4. Grease a loaf pan with some of the melted butter (approx. 1 tbsp). Gently push dough into the loaf pan (it will be moist and sticky) and even out the top, being sure not to press too hard.
  5. Pour the remaining melted butter over the top of the dough.
  6. Bake for 45 – 60 minutes, until the top is golden and a toothpick comes out clean (a few moist crumbs are fine), and remove from the oven. Let cool for 10 minutes, then remove loaf from the pan and rest on a wire rack until it is cool enough to slice. Serve with butter, honey, jam, preserves, or your favorite toppings.

(Adapted from this Tasty Kitchen recipe.)

{ 0 comments }

Brown Butter Ice Cream

by chefkittie on March 20, 2012

This recipe was a triumph. It’s hard to overstate my satisfaction with this ice cream.

Brown butter ice cream

"I'm making a note here -- huge success!"

The texture: dense, creamy and very smooth. The flavor: mellow brown sugar sweetness complimented by a hint of nuttiness from the cooked butter.

My taste tester’s reaction: “It’s all the best flavors of butterscotch.”

I, personally, could substitute this brown butter ice cream for vanilla ice cream 99% of the time and be perfectly happy. Like vanilla, it is pleasantly neutral on the palate and complimentary to other flavors; unlike (most) vanilla ice cream, it is not boring. A dish on its own is a lovely experience.

The cooking process was equally rewarding. Browning butter is far easier than restaurant chefs make it out to be — you should really try it — and the custard came together flawlessly. I also forgot to add the vanilla at the very end (mental note: don’t roast a chicken while making ice cream, it’s distracting) and neither of us missed it at all. Next time, however, I will add it for extra depth of flavor.

Brown butter ice cream close up

Look at me, still talking when there's ice cream to eat…

If you’ve never made custard-base ice cream from scratch before, this would be a solid starter recipe. It is very forgiving and the end result is bound to impress.

Soon I’ll be sorting out that dessert recipe with the ice cream, rum and espresso. Until then, I’ll be making another batch of this ice cream soon, because it’s disappearing on a nightly basis.

Brown Butter Ice Cream

  • 6 tbsp Unsalted Butter
  • 2 cups Heavy Whipping Cream
  • 1 cup Whole Milk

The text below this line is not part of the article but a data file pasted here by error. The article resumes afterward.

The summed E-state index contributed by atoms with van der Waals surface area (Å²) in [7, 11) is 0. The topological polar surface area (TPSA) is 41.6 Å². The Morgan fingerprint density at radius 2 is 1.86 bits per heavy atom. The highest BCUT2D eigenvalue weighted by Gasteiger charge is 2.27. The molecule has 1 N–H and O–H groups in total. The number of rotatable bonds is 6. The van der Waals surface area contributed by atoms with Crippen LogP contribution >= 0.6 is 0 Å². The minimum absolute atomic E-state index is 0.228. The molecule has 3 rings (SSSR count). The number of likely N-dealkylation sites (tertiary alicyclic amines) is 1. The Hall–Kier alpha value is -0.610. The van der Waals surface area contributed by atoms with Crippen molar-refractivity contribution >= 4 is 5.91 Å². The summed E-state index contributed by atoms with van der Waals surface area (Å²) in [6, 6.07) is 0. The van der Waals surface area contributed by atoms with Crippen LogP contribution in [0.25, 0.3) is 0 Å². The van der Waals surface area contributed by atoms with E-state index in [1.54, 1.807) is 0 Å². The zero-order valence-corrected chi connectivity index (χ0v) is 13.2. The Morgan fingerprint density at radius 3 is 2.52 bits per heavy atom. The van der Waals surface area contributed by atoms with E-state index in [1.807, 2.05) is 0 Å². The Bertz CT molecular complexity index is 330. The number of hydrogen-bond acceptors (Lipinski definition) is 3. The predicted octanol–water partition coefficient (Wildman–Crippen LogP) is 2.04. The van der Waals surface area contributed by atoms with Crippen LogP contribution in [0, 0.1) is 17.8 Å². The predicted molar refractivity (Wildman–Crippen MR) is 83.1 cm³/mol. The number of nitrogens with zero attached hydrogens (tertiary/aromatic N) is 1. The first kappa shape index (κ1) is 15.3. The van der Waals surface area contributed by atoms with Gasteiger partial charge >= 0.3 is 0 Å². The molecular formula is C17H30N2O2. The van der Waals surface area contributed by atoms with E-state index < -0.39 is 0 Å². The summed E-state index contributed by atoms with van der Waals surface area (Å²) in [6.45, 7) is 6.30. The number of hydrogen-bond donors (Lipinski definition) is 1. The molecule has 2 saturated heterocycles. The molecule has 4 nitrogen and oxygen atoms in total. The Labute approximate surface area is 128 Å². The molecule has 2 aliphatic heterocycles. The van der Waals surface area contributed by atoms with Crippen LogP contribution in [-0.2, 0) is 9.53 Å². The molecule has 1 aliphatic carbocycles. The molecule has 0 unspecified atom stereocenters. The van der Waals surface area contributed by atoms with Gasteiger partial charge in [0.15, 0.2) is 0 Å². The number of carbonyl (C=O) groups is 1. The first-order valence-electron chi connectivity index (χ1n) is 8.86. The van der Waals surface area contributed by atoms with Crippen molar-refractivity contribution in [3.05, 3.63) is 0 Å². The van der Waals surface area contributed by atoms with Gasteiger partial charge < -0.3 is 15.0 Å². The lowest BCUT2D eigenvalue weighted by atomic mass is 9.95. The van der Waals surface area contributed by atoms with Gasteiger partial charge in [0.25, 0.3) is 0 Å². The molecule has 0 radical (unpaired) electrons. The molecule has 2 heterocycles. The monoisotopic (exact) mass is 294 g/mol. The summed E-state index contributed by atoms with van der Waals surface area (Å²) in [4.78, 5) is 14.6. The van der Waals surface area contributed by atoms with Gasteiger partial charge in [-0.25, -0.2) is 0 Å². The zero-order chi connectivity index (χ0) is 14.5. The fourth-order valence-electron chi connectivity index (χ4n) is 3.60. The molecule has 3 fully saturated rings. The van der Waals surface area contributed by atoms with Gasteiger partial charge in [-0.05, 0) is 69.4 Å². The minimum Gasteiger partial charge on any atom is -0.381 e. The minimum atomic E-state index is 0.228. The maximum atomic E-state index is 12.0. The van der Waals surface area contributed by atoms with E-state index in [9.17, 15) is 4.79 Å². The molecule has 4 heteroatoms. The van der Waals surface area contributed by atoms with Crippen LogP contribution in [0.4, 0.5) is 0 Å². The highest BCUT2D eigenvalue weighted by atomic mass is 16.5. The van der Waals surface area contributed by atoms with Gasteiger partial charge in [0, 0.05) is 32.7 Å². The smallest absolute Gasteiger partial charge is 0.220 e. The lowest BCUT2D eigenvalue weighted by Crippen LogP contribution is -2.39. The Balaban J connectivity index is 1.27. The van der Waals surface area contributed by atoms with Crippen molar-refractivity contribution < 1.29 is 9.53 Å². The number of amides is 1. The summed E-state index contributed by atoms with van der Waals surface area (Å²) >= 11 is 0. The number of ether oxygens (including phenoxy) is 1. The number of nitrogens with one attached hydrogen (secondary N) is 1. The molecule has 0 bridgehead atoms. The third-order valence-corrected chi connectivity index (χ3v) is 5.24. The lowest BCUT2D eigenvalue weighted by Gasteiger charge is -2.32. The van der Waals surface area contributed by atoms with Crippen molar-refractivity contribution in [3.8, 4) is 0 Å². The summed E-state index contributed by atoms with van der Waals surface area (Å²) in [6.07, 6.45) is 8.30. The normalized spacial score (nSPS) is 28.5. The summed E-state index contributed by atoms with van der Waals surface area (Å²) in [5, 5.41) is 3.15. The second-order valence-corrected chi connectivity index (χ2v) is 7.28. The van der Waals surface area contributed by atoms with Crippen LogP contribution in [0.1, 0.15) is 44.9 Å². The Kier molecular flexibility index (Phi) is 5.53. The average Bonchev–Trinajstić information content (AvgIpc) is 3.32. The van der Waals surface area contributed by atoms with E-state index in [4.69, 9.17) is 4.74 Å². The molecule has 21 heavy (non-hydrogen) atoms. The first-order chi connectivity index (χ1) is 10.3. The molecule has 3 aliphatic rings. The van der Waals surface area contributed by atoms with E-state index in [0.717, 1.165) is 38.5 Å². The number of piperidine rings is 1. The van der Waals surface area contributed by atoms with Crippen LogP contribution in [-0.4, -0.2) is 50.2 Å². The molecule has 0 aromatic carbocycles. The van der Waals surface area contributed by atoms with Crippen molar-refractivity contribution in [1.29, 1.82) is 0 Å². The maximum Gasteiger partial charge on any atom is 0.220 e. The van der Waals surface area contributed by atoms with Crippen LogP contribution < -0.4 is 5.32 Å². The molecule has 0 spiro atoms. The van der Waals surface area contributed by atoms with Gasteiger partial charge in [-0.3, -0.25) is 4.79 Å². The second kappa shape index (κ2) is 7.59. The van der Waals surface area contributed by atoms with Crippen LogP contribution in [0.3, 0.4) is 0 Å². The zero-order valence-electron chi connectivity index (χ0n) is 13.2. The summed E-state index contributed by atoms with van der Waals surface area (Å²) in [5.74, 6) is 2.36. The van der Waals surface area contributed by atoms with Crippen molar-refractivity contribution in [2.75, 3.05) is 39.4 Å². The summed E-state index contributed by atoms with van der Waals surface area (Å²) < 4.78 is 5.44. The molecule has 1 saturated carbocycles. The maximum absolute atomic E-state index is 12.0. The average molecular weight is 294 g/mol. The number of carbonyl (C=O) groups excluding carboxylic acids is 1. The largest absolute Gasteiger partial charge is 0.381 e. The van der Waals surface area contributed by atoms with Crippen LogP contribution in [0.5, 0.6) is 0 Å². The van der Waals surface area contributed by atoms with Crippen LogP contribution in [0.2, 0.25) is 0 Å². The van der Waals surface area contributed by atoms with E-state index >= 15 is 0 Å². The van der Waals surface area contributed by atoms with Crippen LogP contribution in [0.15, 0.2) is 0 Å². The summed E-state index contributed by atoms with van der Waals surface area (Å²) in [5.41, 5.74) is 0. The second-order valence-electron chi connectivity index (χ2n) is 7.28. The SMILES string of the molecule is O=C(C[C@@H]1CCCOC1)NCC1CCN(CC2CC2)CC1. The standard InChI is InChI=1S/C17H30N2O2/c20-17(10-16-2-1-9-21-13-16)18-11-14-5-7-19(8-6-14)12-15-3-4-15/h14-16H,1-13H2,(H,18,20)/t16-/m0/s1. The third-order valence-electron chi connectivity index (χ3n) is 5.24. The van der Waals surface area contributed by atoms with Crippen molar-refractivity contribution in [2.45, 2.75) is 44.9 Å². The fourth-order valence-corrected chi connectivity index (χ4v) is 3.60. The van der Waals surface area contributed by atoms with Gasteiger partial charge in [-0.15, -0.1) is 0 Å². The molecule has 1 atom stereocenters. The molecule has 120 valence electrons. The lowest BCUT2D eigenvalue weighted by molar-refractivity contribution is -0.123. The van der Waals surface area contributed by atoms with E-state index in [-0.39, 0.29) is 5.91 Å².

• 6 Egg Yolks
  • 1/3 cup Sugar
  • 1/3 cup Brown sugar
  • 1/4 tsp Salt
  • 3/4 tsp Vanilla Extract
  1. Brown the butter and strain into a bowl.
  2. While butter cooks, bring the cream and milk to a simmer over medium heat in a saucepan.
  3. In a heat-proof bowl, whisk the yolks, sugars and salt until they are blended and thick. (Keep whisking until most, if not all, of the brown sugar is dissolved – this improves the final texture greatly.) Whisk in the browned butter, about one tablespoon at a time.
  4. Remove the hot cream mixture from heat and drizzle into the yolk mixture, whisking briskly to keep the egg from cooking. When both are incorporated, return the mixture (now a custard) to the saucepan and stir over medium-low heat until an instant-read thermometer reads 178°F.
  5. Strain custard through a fine sieve or cheesecloth into a clean bowl. Let cool to room temperature. Stir in vanilla.
  6. Store custard in an airtight container in the fridge overnight. (This is called curing; the flavors will meld together and yield a richer, more complex ice cream.) In the morning, process in your ice cream maker according to its particular directions, then store in the freezer.

Recipe adapted from Bon Appétit online.

{ 3 comments }

Upcoming Soon: Croissant Bread Pudding

by chefkittie on March 19, 2012

I cannot wait to try this.

Image from RealSimple.com

I spotted this recipe in two places: Real Simple magazine, and The Comfort of Cooking (blogroll). Both involve chocolate – I’m planning to try it with and without.

I like bread pudding, and I love croissants. Perhaps we can elevate bread pudding to a Love status now.

Also in the pipeline: a post on the Brown Butter Ice Cream I mentioned last week. (Hint: Amazing.) Also two other baking recipes I’m excited to share. You’ve seen them both before, I’m sure, but I managed to simplify them and get them to an Every Day manageability.

Unfortunately, I forgot my memory card at home, so they’ll have to wait for tomorrow. Until then!

Love Kittie

{ 0 comments }

Penne with Sausage, Mushrooms and Tomato Pesto

by chefkittie on March 16, 2012

This is definitely one of those happy accident recipes that make leftovers worthwhile.

Half an onion, leftover from pot roast. Cooked sausage and sliced mushrooms, leftover from pizza night. A container of sun-dried tomato pesto, leftover from a dinner party appetizer. On their own in the fridge, they were a sad looking lot. Luckily, some time, heat and love (and parmesan cheese) brought them together in a tasty lunch that hit the spot on a rainy afternoon.

The beauty of this recipe is its flexibility. No mushrooms? Try zucchini. No sausage? Try leftover chicken. No tomato pesto? Try regular pesto, or tomato sauce. One could argue that would turn it into an entirely different recipe, but I’d disagree. Pasta + leftovers + sauce = yum. Fancy titles not required.

Penne with Sausage, Mushrooms and Tomato Pesto